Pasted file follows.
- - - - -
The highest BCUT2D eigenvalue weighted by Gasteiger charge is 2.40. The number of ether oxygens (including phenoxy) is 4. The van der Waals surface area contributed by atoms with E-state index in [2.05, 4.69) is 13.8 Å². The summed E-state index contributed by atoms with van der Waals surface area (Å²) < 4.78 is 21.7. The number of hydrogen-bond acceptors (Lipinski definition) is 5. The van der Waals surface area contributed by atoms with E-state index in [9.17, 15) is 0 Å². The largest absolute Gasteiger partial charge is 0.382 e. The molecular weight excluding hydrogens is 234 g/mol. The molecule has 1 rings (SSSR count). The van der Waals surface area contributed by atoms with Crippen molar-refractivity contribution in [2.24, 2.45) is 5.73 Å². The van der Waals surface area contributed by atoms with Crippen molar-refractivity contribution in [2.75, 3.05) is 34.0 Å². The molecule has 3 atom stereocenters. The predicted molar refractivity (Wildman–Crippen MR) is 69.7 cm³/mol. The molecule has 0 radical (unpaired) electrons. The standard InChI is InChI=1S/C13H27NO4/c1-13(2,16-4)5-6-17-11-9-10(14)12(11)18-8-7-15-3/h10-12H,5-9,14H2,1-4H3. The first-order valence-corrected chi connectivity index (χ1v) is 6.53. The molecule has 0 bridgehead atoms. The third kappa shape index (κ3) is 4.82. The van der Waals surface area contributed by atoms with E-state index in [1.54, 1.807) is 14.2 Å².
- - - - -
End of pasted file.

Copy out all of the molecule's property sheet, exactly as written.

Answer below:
The highest BCUT2D eigenvalue weighted by Gasteiger charge is 2.40. The number of ether oxygens (including phenoxy) is 4. The van der Waals surface area contributed by atoms with E-state index in [2.05, 4.69) is 13.8 Å². The summed E-state index contributed by atoms with van der Waals surface area (Å²) < 4.78 is 21.7. The number of hydrogen-bond acceptors (Lipinski definition) is 5. The van der Waals surface area contributed by atoms with E-state index in [9.17, 15) is 0 Å². The largest absolute Gasteiger partial charge is 0.382 e. The molecular weight excluding hydrogens is 234 g/mol. The molecule has 1 rings (SSSR count). The van der Waals surface area contributed by atoms with Crippen molar-refractivity contribution in [2.24, 2.45) is 5.73 Å². The van der Waals surface area contributed by atoms with Crippen molar-refractivity contribution in [2.75, 3.05) is 34.0 Å². The molecule has 3 atom stereocenters. The predicted molar refractivity (Wildman–Crippen MR) is 69.7 cm³/mol. The molecule has 0 radical (unpaired) electrons. The standard InChI is InChI=1S/C13H27NO4/c1-13(2,16-4)5-6-17-11-9-10(14)12(11)18-8-7-15-3/h10-12H,5-9,14H2,1-4H3. The first-order valence-corrected chi connectivity index (χ1v) is 6.53. The molecule has 0 bridgehead atoms. The third kappa shape index (κ3) is 4.82. The van der Waals surface area contributed by atoms with E-state index in [1.54, 1.807) is 14.2 Å².